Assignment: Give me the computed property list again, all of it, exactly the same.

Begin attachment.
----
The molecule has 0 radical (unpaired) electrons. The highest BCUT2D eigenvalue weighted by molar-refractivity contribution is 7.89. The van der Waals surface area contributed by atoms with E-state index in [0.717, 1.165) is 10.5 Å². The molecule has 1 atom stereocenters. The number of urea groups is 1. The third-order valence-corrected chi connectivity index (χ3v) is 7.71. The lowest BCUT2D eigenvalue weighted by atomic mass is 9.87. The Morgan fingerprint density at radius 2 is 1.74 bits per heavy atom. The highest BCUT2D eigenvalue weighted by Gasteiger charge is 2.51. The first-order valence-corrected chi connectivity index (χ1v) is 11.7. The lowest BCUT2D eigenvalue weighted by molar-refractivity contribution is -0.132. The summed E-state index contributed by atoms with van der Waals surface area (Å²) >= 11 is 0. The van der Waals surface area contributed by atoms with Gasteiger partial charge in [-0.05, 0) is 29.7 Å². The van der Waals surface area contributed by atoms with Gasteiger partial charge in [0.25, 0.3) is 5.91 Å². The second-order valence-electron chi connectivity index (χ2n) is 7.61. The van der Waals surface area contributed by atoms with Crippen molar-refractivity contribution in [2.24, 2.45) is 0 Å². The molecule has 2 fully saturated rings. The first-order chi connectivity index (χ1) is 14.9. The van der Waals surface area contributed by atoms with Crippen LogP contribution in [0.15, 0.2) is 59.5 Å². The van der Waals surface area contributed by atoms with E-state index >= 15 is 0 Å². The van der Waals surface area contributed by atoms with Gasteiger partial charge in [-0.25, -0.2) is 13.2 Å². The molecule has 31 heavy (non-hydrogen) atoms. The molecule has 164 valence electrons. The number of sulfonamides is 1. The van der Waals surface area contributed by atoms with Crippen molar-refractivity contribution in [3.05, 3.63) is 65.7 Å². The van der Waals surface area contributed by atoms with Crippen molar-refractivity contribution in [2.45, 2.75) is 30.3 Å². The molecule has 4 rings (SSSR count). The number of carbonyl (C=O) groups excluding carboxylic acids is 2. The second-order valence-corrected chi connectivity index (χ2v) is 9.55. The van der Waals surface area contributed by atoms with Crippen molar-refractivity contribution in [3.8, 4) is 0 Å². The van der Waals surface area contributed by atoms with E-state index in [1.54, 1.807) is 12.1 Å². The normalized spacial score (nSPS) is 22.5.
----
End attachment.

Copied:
The molecule has 0 radical (unpaired) electrons. The highest BCUT2D eigenvalue weighted by molar-refractivity contribution is 7.89. The van der Waals surface area contributed by atoms with E-state index in [0.717, 1.165) is 10.5 Å². The molecule has 1 atom stereocenters. The number of urea groups is 1. The third-order valence-corrected chi connectivity index (χ3v) is 7.71. The lowest BCUT2D eigenvalue weighted by atomic mass is 9.87. The Morgan fingerprint density at radius 2 is 1.74 bits per heavy atom. The highest BCUT2D eigenvalue weighted by Gasteiger charge is 2.51. The first-order valence-corrected chi connectivity index (χ1v) is 11.7. The lowest BCUT2D eigenvalue weighted by molar-refractivity contribution is -0.132. The summed E-state index contributed by atoms with van der Waals surface area (Å²) >= 11 is 0. The van der Waals surface area contributed by atoms with Gasteiger partial charge in [-0.05, 0) is 29.7 Å². The van der Waals surface area contributed by atoms with Gasteiger partial charge in [0.25, 0.3) is 5.91 Å². The second-order valence-electron chi connectivity index (χ2n) is 7.61. The van der Waals surface area contributed by atoms with Crippen molar-refractivity contribution in [2.24, 2.45) is 0 Å². The molecule has 2 fully saturated rings. The first-order chi connectivity index (χ1) is 14.9. The van der Waals surface area contributed by atoms with Crippen LogP contribution in [0.15, 0.2) is 59.5 Å². The van der Waals surface area contributed by atoms with E-state index >= 15 is 0 Å². The van der Waals surface area contributed by atoms with Gasteiger partial charge in [-0.25, -0.2) is 13.2 Å². The molecule has 31 heavy (non-hydrogen) atoms. The molecule has 164 valence electrons. The number of sulfonamides is 1. The van der Waals surface area contributed by atoms with Crippen molar-refractivity contribution in [3.05, 3.63) is 65.7 Å². The van der Waals surface area contributed by atoms with Crippen molar-refractivity contribution in [2.45, 2.75) is 30.3 Å². The molecule has 4 rings (SSSR count). The number of carbonyl (C=O) groups excluding carboxylic acids is 2. The second-order valence-corrected chi connectivity index (χ2v) is 9.55. The van der Waals surface area contributed by atoms with Crippen molar-refractivity contribution in [3.8, 4) is 0 Å². The van der Waals surface area contributed by atoms with E-state index in [1.54, 1.807) is 12.1 Å². The normalized spacial score (nSPS) is 22.5.